At Magnetis we are moving our cloud infrastructure to Kubernetes. To do so I started creating a bunch of shell scripts inside our app. There is no problem with it, but as soon as i got 5 different shell script files it started to get messy.
In one of pair programming sessions that we do in our hiring process, a candidate chose Thor to write the test project. It was organized and seemed easy to get started. So connecting the dots I thought that our scripts probably would be much more expressive with Thor.
Command lines are already part of our everyday living: git, bundler and rails to name a few. Creating one helps you to organize and better share the utilities for daily work.
In this article we will write a simple example inspired by one of the best Breaking Bad scenes. But apart of its simplicity, it is the same process to create a CLI for really anything you want.
Let’s get started by creating a new gem, that will make it easier to distribute our software, in this case the executable file.
To create a new gem, bundler has a handy command (bundler itself is crafted with Thor):
$ bundle gem --exe walter This will generate a skeleton as follows: create walter/Gemfile create walter/lib/walter.rb create walter/lib/walter/version.rb create walter/walter.gemspec create walter/Rakefile create walter/README.md create walter/bin/console create walter/bin/setup create walter/.gitignore create walter/.travis.yml create walter/.rspec create walter/spec/spec_helper.rb create walter/spec/walter_spec.rb create walter/LICENSE.txt create walter/exe/walter
Now we need to add the Thor as a dependency to our project, open up walter.gemspec and add:
spec.add_dependency "thor", "~> 0.20"
We will also need to remove the TODO items in the gemspec file, so go ahead and edit the values for summary, description and homepage. Run the bundle install command and it is all setup to write some Thor lines.
Open up lib/walter.rb and let’s add some code, first thing you need to require and inherit from Thor:
require 'walter' require 'thor' module Walter class CLI < Thor # ... end end
Now, let’s add a simple hello world:
class CLI < Thor desc "hello world", "my first cli yay" def hello puts "Hello world" end end
Come on, hello world in 2017? Let’s make it a Hello Heisenberg!
class CLI < Thor desc "hello [name]", "say my name" def hello(name) if name == "Heisenberg" puts "you are goddman right" else puts "say my name" end end end
We are almost there, last thing is to call our lib from the binary file.
The exe directive we used to create the gem, generated a walter binary at our project. First thing you need to do is to change the permissions so we can actually execute the file:
chmod +x exe/walter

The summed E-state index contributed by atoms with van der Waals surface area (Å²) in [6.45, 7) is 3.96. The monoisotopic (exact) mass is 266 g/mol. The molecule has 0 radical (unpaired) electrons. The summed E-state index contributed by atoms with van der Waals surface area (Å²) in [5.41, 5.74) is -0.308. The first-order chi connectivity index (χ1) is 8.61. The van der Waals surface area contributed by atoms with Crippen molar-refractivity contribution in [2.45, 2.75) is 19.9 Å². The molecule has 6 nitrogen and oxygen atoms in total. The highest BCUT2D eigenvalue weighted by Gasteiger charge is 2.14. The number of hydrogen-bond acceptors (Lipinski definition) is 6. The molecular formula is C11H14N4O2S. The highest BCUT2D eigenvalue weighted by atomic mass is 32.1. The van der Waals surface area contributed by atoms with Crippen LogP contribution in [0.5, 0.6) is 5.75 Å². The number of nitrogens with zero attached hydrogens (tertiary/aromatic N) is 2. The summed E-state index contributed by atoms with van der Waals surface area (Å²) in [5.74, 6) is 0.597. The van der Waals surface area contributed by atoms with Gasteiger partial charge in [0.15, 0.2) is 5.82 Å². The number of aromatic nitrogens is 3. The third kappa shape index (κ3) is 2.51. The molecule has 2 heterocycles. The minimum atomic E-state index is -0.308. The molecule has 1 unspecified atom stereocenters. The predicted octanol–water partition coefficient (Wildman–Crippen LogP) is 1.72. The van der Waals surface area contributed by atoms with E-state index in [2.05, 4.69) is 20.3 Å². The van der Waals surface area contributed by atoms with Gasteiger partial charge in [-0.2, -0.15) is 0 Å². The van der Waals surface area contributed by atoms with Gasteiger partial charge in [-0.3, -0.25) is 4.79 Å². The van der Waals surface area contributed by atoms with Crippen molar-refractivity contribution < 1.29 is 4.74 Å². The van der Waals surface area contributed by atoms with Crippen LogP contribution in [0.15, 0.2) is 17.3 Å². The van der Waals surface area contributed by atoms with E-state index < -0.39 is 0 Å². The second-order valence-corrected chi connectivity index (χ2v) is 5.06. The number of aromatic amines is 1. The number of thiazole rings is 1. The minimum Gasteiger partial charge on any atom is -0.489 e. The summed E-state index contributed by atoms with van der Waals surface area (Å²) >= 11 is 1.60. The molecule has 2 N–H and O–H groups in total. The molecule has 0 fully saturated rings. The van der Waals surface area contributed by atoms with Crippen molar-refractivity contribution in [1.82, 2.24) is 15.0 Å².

Now, we are able to call it:
$ bundle exec exe/walter
This will give no output, but don’t worry. This is expected. Open up exe/walter in your favorite editor and let’s append this:
We are calling the CLI we just created, and passing the arguments received. Now let’s call it again:
$ bundle exec exe/walter walter hello [name] # say hello walter help [COMMAND] # Describe available commands or one specific command
Thor list all the commands this CLI has available, so sweet.
If you try to call our hello command without the name:
$ bundle exec exe/walter hello ERROR: “walter hello was called with no arguments Usage: “walter hello [name]”
Yeah, it tell us how to use it. Making this in shell script would require some conditionals, but Thor has this built-in.
$ bundle exec exe/walter hello Heisenberg you are goddman right.
To install the gem to your system, this way you can it it from anywhere:
$ rake install
$ walter hello Jesse say my name
If you want to release it to rubygems, just run:
$ rake release
The Ruby ecosystem is beautiful, isn’t it?
Thor makes daily scripts much more expressive and meaningful. It is a nice addition to a team that is already using Ruby as an official language, since all the team members can contribute to make your commands even better.
In our case, it was used to create commands to bring up kubernetes clusters and to deploy our app for the staging environment. You can use to automate some internal process or workflow you have in your company!
To finish this up, some final tips:
- whenever possible try to use command methods that are common to other CLIs: init, status, new, create, update.
- try to expose as CLI the least amount of methods possible, so you can encapsulate things that are only needed inside the code.
- if you need to write some config file use
If you want to go deeper into the subject, here are the official docs.
Previously posted at medium